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Thread started 10 Feb 2013 (Sunday) 13:25
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First attempt at Mountain Biking

 
BAD ­ SS
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Feb 10, 2013 13:25 |  #1

Used to shooting cars and racing. Definitely more challenging than what I am used to. Harsh C&C preferred.

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magnusrn
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Feb 10, 2013 15:00 |  #2

noise on the nearest is incredibly distracting




  
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JGunn
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Feb 10, 2013 15:36 |  #3

Agreed on the distracting tree. A tighter crop would make it better.


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900spg
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Feb 10, 2013 15:44 |  #4

Subject is too far away and not enough detail can be seen of the rider and bike.


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AB8ND
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Feb 11, 2013 07:55 |  #5

Nice low angle and great location, but as others said the foreground tree is distracting. Not being there it is hard to say a better spot, maybe the tree on the left would have put you closer for a tighter crop. To steal a line from The Bang Bang Club, "forget the long lens bru, this stuff only looks good close up", safety always first, but a wide angle lens up close makes a real dramatic shot. To get more detail in the face a little off camera fill flash works great. I've never had a rider complain or even say they saw the flash if it is mounted so they aren't looking at it.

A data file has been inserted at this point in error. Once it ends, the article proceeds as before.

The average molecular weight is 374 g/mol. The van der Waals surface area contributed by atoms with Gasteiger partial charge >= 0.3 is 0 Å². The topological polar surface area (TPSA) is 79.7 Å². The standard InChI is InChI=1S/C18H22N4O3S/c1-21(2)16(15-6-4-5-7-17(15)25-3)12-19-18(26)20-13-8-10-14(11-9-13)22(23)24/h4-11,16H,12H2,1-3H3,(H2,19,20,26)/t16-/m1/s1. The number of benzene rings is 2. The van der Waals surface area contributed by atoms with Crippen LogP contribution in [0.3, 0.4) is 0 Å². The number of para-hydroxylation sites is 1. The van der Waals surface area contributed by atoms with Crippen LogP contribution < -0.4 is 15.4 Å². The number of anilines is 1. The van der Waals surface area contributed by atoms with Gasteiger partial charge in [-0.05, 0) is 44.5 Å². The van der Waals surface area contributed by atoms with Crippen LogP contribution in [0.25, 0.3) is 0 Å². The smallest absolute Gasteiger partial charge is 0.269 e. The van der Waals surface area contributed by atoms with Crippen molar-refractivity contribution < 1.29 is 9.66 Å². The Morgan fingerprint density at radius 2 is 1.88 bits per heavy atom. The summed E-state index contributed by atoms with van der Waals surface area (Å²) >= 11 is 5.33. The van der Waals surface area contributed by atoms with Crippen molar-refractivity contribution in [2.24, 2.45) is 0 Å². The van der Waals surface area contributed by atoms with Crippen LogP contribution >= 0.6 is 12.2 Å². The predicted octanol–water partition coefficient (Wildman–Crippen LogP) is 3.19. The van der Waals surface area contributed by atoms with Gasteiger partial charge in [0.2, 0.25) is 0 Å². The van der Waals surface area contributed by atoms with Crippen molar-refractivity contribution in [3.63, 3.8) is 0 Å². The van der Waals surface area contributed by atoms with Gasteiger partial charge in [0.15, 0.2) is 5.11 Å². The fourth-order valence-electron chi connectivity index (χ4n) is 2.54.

Jack




  
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Biffbradford
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Feb 11, 2013 08:26 |  #6

All of the above noted and I agree. However, while this falls into the same trap of current MTB photography - jumps, jumping, and more jumping, which I find boring after 100 shots, it is thinking outside the box and makes the environment the main subject, with the MTBer the background. Aha! :D

Whether this was the intent of the photo, or not, I have no idea, but it is a refreshing change (although, a more scenic area would be nice). ;)


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transcend
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Feb 11, 2013 17:20 |  #7

Definitely a bit too much tree, but good start. You should always try and show a bit more of the environment for MTB stuff. Slightly tighter crop, maybe half the tree, and less overhead on the rider would be a bit more focused.


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fStoppingTime
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Feb 11, 2013 18:18 |  #8

I think it's a good shot. It shows the element. A rider by itself is just a rider. This shows the terrain he is about to land on, and the speed/energy he had while entering the scene. If the rider is a tighter crop there is nothing to show environment. When the rider see's this, he will remember it. Sure the tree is a bit distracting but that can be cropped by the rider should he choose to do so.

I have done just a couple MTB races, and I'm pretty much motionless in the shot because it was a 'convenient' location for the photographer. There is a pretty good chance you are where you are so as not to be ran over. haha

How do others from this location look?


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AB8ND
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Feb 12, 2013 14:25 |  #9

One reason I like to get close in a turn or a climb (cross country anyway) watching faces. The concentration and even the pain never fail to show on a riders face and eyes.

Jack

Biffbradford wrote in post #15597602 (external link)